And so the river saw every side of humanity, but it went it's own way, biding it's time and basking in the sunshine. Incredibly even that would someday change as men found ways to alter nature and harness it to his own convenience. They had used the river for so long, gliding over the surface and relishing the swiftness of traveling by such means as compared to trying to force a path through a tangle of wilderness, but it still had it's limitations. There were many areas where it was necessary to portage, either because there was an inexact jointure of the various waters, or because of falls and rapids which made travel hazardous. So men begun a series of canals and bridges.

People on both sides of the mighty river were related by marriage, or blood ties, and others were affiliated by business and it was very difficult to get back and forth, except during the winter when one could cross the ice. They built ferries and river boats and, as they became more adept, long bridges spanned the river but even these became stop-gap measures as the country emerged from its isolation. There was a need to commerce with foreign markets, and it was vital to find some way to get the deep water ships on to the Great Lakes. And so the St. Lawrence Seaway was built. Huge freighters now wended their way where cattle used to feed- Presidents, Kings, and Queens glided over the surface.

Much of the area was now under water; areas at Louisville Landing where the young Normal Rockwell used to come to visit his wife's family, and many beautiful, old-time homes. As Margaret Bourke-White, photographic founder of LIFE Magazine became increasingly handicapped by Parkinson's disease, she was given assignments that required little walking; one of those was to do an aerial coverage of the new St. Lawrence Seaway- and Thomas Hart Benton, "the best damned painter in America", according to Harry S. Truman, was commissioned to paint the huge murals of American life that adorn the public buildings at the power dam. Harry S. Truman came to Massena to view work on the Seaway and 'Eike' arrived to look at his namesake, the Eisenhower Lock.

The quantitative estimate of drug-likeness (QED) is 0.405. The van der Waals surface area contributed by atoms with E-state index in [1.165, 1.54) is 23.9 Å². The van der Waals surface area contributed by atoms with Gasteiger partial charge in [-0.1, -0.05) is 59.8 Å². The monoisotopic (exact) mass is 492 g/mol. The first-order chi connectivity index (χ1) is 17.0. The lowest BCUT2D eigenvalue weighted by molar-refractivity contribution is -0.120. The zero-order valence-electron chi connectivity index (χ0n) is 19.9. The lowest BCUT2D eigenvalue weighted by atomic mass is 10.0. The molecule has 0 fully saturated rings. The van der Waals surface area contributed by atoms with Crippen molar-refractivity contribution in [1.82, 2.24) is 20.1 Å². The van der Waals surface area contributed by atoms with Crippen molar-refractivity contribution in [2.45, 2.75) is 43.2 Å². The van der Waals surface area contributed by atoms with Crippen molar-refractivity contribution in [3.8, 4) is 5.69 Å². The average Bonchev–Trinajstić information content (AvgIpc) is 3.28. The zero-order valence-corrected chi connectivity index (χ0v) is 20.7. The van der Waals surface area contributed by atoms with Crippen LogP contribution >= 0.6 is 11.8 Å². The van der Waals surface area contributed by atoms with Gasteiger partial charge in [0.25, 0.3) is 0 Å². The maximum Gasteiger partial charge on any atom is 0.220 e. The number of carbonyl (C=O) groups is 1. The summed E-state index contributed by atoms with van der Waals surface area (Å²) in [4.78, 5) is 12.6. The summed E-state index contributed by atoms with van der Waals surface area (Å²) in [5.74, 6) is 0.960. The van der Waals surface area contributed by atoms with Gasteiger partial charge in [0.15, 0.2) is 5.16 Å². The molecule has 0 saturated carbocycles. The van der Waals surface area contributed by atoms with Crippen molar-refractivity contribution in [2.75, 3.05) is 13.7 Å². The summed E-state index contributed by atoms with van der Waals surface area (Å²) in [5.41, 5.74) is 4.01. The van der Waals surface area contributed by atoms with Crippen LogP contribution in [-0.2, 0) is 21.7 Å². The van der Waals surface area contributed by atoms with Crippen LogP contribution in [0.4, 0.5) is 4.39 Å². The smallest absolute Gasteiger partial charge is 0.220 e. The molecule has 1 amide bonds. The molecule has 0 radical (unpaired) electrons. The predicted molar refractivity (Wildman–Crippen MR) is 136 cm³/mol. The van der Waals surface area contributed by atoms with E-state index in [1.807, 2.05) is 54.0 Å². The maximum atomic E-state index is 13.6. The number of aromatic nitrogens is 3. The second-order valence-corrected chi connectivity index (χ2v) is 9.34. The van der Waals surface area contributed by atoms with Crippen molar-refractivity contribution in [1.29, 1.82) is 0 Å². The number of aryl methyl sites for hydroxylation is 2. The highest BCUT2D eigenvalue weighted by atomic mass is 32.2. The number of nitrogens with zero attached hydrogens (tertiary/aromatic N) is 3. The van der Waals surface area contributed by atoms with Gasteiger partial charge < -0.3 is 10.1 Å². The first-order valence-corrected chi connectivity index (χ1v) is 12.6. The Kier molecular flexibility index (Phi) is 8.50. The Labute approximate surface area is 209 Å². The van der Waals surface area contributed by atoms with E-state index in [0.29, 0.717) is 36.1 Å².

The St. Lawrence River today is an area devoted to trade, travel, and pleasure. Once again it is something to be fought over because should we lose control of this vital artery of the nation, it would be disastrous. Such a possibility was abruptly called to mind during World War ll when secret plans were discovered, plans for blowing up the aluminum plant at Massena. Further possibilities were examined when the German pilot, Ulrich Steinhilper escaped from a POW camp in Canada and crossed the ice into New York State.

People come from all over the country to vacation on the shores of the St. Lawrence, still others travel to view the locks, and many are called for the excellent fishing. The temperate climate appeals to many during summer months and, during the winter the skiing and various winter sports appeal to others. It is a place yet unvisited by the huge traffic jams and pollution that cripple so many areas but who knows about tomorrow? We have seen first hand how man may progress and change his environment; now it is urgent that we do not regress and make any ill-considered alterations that could rob us of this wonderland in which we live.